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Organizing Time, Schedules Becomes a Serious Business - 2003-07-05

Life is a matter of time, and many people feel that time goes by so quickly that they cannot live up to their daily expectations. Organizing time and schedules has become a serious business. Time management experts consider using time rationally as a basic skill not only for succeeding in life, but also for enjoying every moment of it.

We all have 24 hours in the day, but time management experts say we don't all use those hours the same.

"I think people who succeed, somehow find a way to carve out time for themselves to accomplish what is the most important for them," said Steve Leveen.

Time management expert and lecturer Steve Leveen says regardless of the source of the stolen moments, those successful people have escaped the gravitational pull of a work a day life to pursue their dreams. Some find time for themselves by staying up late at night, while others get up early in the morning, before their regular day begins.

"One of the best examples of that is a woman named Alexandra Stoddard who was working as an interior designer and had young children at home," he said. "She forced herself to get up at 4:00 a.m. to work on her first book. She did that for many months and she came out with that about 20 years ago. Now, she has written 22 books. And it all started when she forced herself to carve out that time for herself."

Mr. Leveen says the busier people are the more important it is for them to carve out time for recreation.

"Lewis Carroll, the author of Alice in Wonderland, was actually a professor of mathematics and he used to tell his students at Oxford, it is very important to take five minutes at least out of every hour and throw your mind completely out of here," said Steve Leveen. "It is very important to find for yourself what things recreate you both on a daily basis and also on longer periods."

Important, but not easy, according to Julie Morgenstern, the founder of Task Masters, a professional organizing company. She says that time is so difficult to manage because it is intangible.

"You know, when you organize a closet or a stack of paper, you can see it, you can hold it in your hand, you can throw things in the trash, and you can move the piles around," she said. "But time is invisible and it is very relative; the length of the day varies based on your energy, what you are doing and there is also the other people factor. We have other people in our life and they make demands on our schedule, then you end up getting derailed from your own agenda, goals and schedule."

In her recently published book Time Management from Inside Out, Ms. Morgenstern says organizing time is exactly like organizing a space.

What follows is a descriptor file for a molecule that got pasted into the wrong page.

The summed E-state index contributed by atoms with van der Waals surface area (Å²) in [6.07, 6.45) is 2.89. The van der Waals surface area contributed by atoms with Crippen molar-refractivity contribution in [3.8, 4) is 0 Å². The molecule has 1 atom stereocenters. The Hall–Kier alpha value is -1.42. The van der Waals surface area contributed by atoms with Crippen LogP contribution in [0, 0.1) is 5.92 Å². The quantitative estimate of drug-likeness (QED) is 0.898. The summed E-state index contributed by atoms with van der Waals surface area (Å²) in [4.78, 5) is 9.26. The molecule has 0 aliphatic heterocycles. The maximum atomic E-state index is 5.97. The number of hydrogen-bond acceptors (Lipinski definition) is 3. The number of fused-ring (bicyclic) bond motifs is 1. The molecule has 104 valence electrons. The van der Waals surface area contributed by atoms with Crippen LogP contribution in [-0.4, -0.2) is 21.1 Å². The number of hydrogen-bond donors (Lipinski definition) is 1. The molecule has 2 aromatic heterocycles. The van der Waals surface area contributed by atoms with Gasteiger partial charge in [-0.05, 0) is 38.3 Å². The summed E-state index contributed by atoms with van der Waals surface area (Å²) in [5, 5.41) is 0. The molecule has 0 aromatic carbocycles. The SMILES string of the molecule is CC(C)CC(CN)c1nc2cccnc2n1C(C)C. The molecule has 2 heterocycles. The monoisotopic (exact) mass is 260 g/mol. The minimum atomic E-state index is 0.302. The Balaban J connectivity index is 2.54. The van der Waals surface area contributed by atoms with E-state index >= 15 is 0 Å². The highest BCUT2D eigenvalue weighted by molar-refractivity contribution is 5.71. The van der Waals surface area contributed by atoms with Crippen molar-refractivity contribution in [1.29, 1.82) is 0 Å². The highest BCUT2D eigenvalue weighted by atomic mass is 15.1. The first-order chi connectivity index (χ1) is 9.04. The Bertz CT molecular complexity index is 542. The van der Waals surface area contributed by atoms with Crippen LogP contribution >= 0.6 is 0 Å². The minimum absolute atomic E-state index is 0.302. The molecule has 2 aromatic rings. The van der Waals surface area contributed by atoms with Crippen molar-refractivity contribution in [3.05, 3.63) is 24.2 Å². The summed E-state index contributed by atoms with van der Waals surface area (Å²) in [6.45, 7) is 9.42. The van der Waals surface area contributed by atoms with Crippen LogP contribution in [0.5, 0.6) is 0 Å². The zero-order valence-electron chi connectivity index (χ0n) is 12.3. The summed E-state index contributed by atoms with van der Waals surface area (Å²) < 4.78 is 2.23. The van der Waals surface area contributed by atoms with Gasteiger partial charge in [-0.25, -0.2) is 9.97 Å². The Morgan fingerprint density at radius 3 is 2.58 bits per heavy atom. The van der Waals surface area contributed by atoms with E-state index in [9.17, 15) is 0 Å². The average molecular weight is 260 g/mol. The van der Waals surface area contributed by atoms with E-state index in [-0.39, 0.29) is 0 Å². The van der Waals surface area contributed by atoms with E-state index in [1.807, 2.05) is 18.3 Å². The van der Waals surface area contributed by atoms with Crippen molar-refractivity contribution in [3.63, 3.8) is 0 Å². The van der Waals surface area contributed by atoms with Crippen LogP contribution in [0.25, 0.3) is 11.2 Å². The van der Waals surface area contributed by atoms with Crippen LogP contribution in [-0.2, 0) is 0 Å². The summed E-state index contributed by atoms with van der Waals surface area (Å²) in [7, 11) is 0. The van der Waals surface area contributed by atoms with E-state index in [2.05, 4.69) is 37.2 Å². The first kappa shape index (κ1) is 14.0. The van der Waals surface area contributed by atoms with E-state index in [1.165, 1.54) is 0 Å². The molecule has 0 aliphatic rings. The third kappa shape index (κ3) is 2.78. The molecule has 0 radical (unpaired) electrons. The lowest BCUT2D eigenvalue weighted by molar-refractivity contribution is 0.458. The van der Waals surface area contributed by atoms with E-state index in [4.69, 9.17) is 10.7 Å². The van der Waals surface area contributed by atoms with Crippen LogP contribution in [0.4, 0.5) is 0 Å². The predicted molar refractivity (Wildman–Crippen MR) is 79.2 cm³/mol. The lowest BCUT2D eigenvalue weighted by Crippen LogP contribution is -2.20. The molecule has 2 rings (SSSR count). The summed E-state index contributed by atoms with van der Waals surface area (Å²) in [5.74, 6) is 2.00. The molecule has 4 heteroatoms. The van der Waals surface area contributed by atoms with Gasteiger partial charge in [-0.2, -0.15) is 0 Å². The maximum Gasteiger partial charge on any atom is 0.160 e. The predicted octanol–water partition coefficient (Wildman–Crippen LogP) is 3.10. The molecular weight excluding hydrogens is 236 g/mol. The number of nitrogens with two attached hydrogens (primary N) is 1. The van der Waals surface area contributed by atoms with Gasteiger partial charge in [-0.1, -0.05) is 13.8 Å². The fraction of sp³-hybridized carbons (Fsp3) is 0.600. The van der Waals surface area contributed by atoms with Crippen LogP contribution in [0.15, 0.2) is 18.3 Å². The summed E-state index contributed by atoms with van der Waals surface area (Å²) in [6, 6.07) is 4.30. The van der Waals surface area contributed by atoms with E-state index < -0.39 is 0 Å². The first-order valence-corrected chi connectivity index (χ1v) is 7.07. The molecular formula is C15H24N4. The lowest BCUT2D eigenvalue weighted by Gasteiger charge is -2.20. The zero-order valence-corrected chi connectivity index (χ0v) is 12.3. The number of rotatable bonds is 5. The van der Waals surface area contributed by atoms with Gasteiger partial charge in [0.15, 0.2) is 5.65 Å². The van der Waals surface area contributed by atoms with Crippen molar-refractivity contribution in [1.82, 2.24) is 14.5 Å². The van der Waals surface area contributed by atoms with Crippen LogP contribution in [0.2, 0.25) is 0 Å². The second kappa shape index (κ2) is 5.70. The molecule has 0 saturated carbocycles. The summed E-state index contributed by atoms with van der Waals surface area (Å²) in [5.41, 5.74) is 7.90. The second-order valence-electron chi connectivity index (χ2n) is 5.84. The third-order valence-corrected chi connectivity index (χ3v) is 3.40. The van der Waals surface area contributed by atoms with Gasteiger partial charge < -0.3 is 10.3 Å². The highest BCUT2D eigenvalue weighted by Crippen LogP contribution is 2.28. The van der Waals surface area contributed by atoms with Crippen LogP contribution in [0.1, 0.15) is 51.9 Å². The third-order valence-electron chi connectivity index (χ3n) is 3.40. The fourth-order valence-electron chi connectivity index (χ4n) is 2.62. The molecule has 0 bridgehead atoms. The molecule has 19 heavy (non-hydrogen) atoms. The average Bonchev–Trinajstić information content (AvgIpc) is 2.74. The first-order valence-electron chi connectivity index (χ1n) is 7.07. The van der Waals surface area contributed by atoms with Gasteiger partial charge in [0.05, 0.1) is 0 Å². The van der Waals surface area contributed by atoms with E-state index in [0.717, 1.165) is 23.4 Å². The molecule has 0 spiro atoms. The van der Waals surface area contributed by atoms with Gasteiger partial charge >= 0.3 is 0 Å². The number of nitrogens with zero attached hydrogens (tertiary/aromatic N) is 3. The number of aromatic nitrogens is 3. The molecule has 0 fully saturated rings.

"Your schedule or your day is a closet," she said. "It is a limited amount of space that only a certain amount of objects is going to fit into, and the more organized way you place those objects in that space, the more you can get out of space. So if you group errands, for example rather than scattering yourself all over town you are going to get them done faster."

It seems that almost everybody has a problem with their "time closet".

Time Manager Julie Morgenstern recommends that busy people constantly review their priorities and look at their daily tasks in a different perspective.

"Every time I give a speech, I ask people, 'what if you had more time, what would you do?' And everybody can think of a something: I'd spend more time with my family and friends, I'd volunteer, I'd do garden more. And when I ask: 'why don't you do that?' they say 'because I have to do laundry, I have to clean up the house, I have to do shopping.' And I say take the word 'have to' out of your vocabulary, because you do not have to do anything," said Julie Morgenstern. "If you are thinking of the things on your 'to do list' in terms of 'have to,' you are going to be miserable. But why do you want to clean your house and the truth is because it makes my house more welcoming. So, it is really sort of a way of enriching my life"

While they may complain about not having enough time, Ms. Morgenstern says some people really prefer a busy schedule, in fact, they thrive on it.

"They love the challenge of being busy and that is fine. I'd never tell anybody to slow down, or you should work less. If you love your work, work as much as you want," she said. "But make sure you are restoring your energy and filling your time with things that are meaningful and not just busy work that keeps you away from other things that are really important to you."

Living in a busy city like New York has taught Lisa Belkin the value of balancing work and the other things that are really important to her. In her book Life's Work, the New York Times journalist shares her personal experiences as well as her readers' stories about the difficulty of finding that balance.

"It is interesting how comforting it is to people to know that it is not just them," said Lisa Belkin. "Everyone thinks that somebody else is managing to keep life completely in control, structured and organized. The biggest value I think in writing about this is that people realize that maybe it is not a failure, maybe it is just life."

Though everything moves faster now, Ms. Belkin believes the challenge of finding enough time was always there. She says to enjoy life people need to stop feeling guilty for being less than perfect in managing their time, that sometimes, if you're trying to do more than one thing at a time, you have to let one go for the other.

"Until we can change the fact that we are human and there are 24 hours a day, less that perfect has to be good enough," she said.

But there is hope for those who want to be closer to perfect. Time management is not a talent, but a skill and organizing expert Julie Morgenstern says anyone can learn how to do it, anyone can learn to better use their time.